[H]ow should we prepare for the likelihood that in the coming years, genetic studies will show that behavioral or cognitive traits are influenced by genetic variation, and that these traits will differ on average cross human populations, both with regard to their average and their variation within populations? Even if we do not yet know what those differences will be, we need to come up with a new way of thinking that can accommodate such differences, rather than deny categorically that differences can exist and so find ourselves caught without a strategy once they are found.
It would be tempting, in the wake of the genome revolution, to settle on a new comforting platitude, invoking the history of repeated admixture in the human past as an argument for population differences being meaningless. But such a statement is wrongheaded, as if we were to randomly pick two people living in the world today, we would find that many of the population lineages contributing to them have been isolated from each other for long enough that there has been ample opportunity for substantial average biological differences to arise between them. The right way to deal with the inevitable discovery of substantial differences across populations is to realize that their existence should not affect the way we conduct ourselves. As a society we should commit to according everyone equal rights despite the differences that exist among individuals. If we aspire to treat all individuals with respect regardless of the extraordinary differences that exist among individuals within a population, it should not be so much more of an effort to accommodate the smaller but still significant average differences across populations.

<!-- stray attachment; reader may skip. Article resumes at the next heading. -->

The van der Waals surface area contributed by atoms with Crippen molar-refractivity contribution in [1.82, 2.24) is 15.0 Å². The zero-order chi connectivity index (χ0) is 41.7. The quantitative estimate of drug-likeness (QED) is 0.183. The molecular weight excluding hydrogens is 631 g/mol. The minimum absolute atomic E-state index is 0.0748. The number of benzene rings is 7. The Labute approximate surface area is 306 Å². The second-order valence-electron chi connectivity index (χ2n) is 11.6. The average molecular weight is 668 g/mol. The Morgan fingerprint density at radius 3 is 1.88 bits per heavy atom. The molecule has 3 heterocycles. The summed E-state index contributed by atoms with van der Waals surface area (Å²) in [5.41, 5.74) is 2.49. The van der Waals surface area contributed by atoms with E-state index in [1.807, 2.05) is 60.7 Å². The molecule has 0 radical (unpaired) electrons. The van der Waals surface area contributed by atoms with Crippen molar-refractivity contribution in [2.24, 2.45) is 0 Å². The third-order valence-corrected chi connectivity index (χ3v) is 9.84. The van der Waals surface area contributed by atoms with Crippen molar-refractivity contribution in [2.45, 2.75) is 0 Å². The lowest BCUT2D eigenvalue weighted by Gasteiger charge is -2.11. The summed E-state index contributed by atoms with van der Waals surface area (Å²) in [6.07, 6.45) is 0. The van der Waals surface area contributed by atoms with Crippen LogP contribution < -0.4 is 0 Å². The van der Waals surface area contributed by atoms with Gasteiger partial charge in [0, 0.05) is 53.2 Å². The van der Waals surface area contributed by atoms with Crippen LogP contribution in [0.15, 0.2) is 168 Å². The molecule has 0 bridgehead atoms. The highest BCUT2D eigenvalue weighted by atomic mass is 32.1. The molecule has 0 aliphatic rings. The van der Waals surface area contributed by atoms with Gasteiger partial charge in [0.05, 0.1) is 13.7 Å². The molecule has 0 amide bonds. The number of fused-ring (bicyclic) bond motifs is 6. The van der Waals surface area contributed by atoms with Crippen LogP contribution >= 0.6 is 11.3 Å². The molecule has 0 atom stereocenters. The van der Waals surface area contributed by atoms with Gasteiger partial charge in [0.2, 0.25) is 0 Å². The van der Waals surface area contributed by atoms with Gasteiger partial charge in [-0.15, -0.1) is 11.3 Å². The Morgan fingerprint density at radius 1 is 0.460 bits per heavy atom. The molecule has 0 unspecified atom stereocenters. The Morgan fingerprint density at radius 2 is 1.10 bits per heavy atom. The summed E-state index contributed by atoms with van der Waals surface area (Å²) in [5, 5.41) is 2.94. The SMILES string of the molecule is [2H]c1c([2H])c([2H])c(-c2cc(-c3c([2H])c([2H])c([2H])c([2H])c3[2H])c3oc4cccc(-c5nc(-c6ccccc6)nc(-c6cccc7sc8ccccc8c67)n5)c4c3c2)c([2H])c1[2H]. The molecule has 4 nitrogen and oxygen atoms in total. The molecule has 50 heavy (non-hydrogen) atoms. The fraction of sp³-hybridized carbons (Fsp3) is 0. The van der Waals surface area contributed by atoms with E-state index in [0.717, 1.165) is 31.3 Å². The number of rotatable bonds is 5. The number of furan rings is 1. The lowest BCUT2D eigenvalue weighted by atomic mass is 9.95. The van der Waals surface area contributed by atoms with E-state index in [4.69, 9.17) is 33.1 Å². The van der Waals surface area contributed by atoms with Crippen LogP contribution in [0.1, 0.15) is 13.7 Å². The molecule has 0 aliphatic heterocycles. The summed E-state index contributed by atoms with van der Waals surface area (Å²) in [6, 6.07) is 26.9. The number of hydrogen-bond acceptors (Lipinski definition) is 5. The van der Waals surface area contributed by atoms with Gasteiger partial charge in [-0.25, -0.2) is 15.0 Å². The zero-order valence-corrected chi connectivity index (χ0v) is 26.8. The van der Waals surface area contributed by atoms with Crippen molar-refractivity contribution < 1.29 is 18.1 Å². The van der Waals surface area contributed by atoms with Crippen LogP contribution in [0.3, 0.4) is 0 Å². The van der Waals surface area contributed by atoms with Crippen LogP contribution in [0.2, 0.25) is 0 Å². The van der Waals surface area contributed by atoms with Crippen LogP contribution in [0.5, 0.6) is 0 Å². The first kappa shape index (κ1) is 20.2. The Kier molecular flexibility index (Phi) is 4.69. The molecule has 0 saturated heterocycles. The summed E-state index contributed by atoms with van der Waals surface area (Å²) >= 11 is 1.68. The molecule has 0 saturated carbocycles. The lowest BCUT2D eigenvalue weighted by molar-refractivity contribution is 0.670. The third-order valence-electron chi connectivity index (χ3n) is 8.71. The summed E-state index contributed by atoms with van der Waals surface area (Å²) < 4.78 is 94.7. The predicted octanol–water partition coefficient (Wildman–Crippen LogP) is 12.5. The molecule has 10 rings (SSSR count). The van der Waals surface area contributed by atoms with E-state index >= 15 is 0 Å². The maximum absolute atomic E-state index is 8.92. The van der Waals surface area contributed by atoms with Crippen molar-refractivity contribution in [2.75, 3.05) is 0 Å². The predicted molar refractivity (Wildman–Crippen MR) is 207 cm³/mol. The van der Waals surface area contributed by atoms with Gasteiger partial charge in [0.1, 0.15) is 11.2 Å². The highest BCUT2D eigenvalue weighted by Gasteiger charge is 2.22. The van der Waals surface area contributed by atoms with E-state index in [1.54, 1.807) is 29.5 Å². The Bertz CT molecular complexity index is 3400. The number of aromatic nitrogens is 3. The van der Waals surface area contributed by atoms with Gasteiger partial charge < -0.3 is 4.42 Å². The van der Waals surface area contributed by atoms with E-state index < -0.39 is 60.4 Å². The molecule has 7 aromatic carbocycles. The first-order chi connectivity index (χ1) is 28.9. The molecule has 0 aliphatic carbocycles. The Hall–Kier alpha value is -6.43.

David Reich, Who We Are and How We Got Here: Ancient DNA and the New Science of the Human Past, New York, 2018, p. 265